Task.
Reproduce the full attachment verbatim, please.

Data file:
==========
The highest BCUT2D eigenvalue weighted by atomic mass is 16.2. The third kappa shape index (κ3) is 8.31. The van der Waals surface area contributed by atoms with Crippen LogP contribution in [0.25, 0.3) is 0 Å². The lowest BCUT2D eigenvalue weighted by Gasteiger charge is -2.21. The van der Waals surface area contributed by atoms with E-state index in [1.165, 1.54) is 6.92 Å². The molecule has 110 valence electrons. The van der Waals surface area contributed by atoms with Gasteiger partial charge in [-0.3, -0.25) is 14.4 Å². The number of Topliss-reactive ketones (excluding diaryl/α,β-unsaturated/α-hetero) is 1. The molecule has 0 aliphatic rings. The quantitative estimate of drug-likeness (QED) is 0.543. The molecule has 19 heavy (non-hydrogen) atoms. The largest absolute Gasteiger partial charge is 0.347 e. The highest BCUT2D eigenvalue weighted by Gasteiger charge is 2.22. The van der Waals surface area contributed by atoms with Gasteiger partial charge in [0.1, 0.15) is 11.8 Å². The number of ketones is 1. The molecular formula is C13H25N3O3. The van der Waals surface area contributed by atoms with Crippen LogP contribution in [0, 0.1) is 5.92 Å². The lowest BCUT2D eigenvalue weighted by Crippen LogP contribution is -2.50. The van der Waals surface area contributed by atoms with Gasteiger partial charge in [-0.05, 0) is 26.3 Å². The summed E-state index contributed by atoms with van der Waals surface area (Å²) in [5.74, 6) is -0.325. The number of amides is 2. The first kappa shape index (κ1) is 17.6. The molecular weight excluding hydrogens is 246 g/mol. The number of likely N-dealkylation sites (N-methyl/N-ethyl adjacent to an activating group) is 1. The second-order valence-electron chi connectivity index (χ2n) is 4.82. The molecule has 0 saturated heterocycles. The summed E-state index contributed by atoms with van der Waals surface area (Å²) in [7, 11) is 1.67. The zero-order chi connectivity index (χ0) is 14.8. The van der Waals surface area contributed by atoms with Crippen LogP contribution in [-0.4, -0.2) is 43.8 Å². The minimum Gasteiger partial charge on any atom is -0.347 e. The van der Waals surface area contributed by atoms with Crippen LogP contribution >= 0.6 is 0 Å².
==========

The highest BCUT2D eigenvalue weighted by atomic mass is 16.2. The third kappa shape index (κ3) is 8.31. The van der Waals surface area contributed by atoms with Crippen LogP contribution in [0.25, 0.3) is 0 Å². The lowest BCUT2D eigenvalue weighted by Gasteiger charge is -2.21. The van der Waals surface area contributed by atoms with E-state index in [1.165, 1.54) is 6.92 Å². The molecule has 110 valence electrons. The van der Waals surface area contributed by atoms with Gasteiger partial charge in [-0.3, -0.25) is 14.4 Å². The number of Topliss-reactive ketones (excluding diaryl/α,β-unsaturated/α-hetero) is 1. The molecule has 0 aliphatic rings. The quantitative estimate of drug-likeness (QED) is 0.543. The molecule has 19 heavy (non-hydrogen) atoms. The largest absolute Gasteiger partial charge is 0.347 e. The highest BCUT2D eigenvalue weighted by Gasteiger charge is 2.22. The van der Waals surface area contributed by atoms with Gasteiger partial charge in [0.1, 0.15) is 11.8 Å². The number of ketones is 1. The molecular formula is C13H25N3O3. The van der Waals surface area contributed by atoms with Crippen LogP contribution in [0, 0.1) is 5.92 Å². The lowest BCUT2D eigenvalue weighted by Crippen LogP contribution is -2.50. The van der Waals surface area contributed by atoms with Gasteiger partial charge in [-0.05, 0) is 26.3 Å². The summed E-state index contributed by atoms with van der Waals surface area (Å²) in [5.74, 6) is -0.325. The number of amides is 2. The first kappa shape index (κ1) is 17.6. The molecular weight excluding hydrogens is 246 g/mol. The number of likely N-dealkylation sites (N-methyl/N-ethyl adjacent to an activating group) is 1. The second-order valence-electron chi connectivity index (χ2n) is 4.82. The molecule has 0 saturated heterocycles. The summed E-state index contributed by atoms with van der Waals surface area (Å²) in [7, 11) is 1.67. The zero-order chi connectivity index (χ0) is 14.8. The van der Waals surface area contributed by atoms with Crippen LogP contribution in [-0.4, -0.2) is 43.8 Å². The minimum Gasteiger partial charge on any atom is -0.347 e. The van der Waals surface area contributed by atoms with Crippen LogP contribution >= 0.6 is 0 Å².